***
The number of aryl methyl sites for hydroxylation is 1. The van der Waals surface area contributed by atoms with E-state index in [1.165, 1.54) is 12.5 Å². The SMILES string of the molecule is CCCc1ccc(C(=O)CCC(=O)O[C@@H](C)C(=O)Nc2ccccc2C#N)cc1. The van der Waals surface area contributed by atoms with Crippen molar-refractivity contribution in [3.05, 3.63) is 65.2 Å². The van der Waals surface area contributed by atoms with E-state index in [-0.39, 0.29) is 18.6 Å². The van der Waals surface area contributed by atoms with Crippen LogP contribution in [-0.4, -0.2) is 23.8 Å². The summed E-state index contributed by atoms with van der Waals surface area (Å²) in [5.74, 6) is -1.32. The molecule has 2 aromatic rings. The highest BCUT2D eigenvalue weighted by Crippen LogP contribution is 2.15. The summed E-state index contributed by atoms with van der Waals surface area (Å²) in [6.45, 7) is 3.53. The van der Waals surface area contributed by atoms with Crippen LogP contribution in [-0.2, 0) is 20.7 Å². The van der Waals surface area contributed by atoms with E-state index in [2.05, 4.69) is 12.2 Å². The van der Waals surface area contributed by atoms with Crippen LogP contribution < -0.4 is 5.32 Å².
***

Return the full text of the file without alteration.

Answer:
The number of aryl methyl sites for hydroxylation is 1. The van der Waals surface area contributed by atoms with E-state index in [1.165, 1.54) is 12.5 Å². The SMILES string of the molecule is CCCc1ccc(C(=O)CCC(=O)O[C@@H](C)C(=O)Nc2ccccc2C#N)cc1. The van der Waals surface area contributed by atoms with Crippen molar-refractivity contribution in [3.05, 3.63) is 65.2 Å². The van der Waals surface area contributed by atoms with E-state index in [-0.39, 0.29) is 18.6 Å². The van der Waals surface area contributed by atoms with Crippen LogP contribution in [-0.4, -0.2) is 23.8 Å². The summed E-state index contributed by atoms with van der Waals surface area (Å²) in [5.74, 6) is -1.32. The molecule has 2 aromatic rings. The highest BCUT2D eigenvalue weighted by Crippen LogP contribution is 2.15. The summed E-state index contributed by atoms with van der Waals surface area (Å²) in [6.45, 7) is 3.53. The van der Waals surface area contributed by atoms with Crippen LogP contribution in [-0.2, 0) is 20.7 Å². The van der Waals surface area contributed by atoms with E-state index in [2.05, 4.69) is 12.2 Å². The van der Waals surface area contributed by atoms with Crippen LogP contribution < -0.4 is 5.32 Å².